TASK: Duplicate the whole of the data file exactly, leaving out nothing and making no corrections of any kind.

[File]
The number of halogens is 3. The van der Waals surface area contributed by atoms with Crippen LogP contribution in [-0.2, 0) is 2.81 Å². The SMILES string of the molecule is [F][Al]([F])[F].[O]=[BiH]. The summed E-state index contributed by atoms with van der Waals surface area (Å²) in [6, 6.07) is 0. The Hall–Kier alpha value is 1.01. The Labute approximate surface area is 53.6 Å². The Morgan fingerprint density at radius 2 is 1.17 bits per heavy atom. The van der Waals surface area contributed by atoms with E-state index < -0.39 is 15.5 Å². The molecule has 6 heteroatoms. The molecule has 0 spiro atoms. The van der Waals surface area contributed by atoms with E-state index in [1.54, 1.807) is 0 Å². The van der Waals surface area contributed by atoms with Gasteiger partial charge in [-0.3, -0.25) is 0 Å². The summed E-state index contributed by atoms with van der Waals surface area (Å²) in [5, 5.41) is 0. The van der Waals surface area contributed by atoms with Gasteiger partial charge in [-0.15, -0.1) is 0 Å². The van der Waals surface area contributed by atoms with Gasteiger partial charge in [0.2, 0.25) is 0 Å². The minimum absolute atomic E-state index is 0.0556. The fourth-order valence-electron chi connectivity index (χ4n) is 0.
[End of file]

The number of halogens is 3. The van der Waals surface area contributed by atoms with Crippen LogP contribution in [-0.2, 0) is 2.81 Å². The SMILES string of the molecule is [F][Al]([F])[F].[O]=[BiH]. The summed E-state index contributed by atoms with van der Waals surface area (Å²) in [6, 6.07) is 0. The Hall–Kier alpha value is 1.01. The Labute approximate surface area is 53.6 Å². The Morgan fingerprint density at radius 2 is 1.17 bits per heavy atom. The van der Waals surface area contributed by atoms with E-state index < -0.39 is 15.5 Å². The molecule has 6 heteroatoms. The molecule has 0 spiro atoms. The van der Waals surface area contributed by atoms with E-state index in [1.54, 1.807) is 0 Å². The van der Waals surface area contributed by atoms with Gasteiger partial charge in [-0.3, -0.25) is 0 Å². The summed E-state index contributed by atoms with van der Waals surface area (Å²) in [5, 5.41) is 0. The van der Waals surface area contributed by atoms with Gasteiger partial charge in [-0.15, -0.1) is 0 Å². The van der Waals surface area contributed by atoms with Gasteiger partial charge in [0.2, 0.25) is 0 Å². The minimum absolute atomic E-state index is 0.0556. The fourth-order valence-electron chi connectivity index (χ4n) is 0.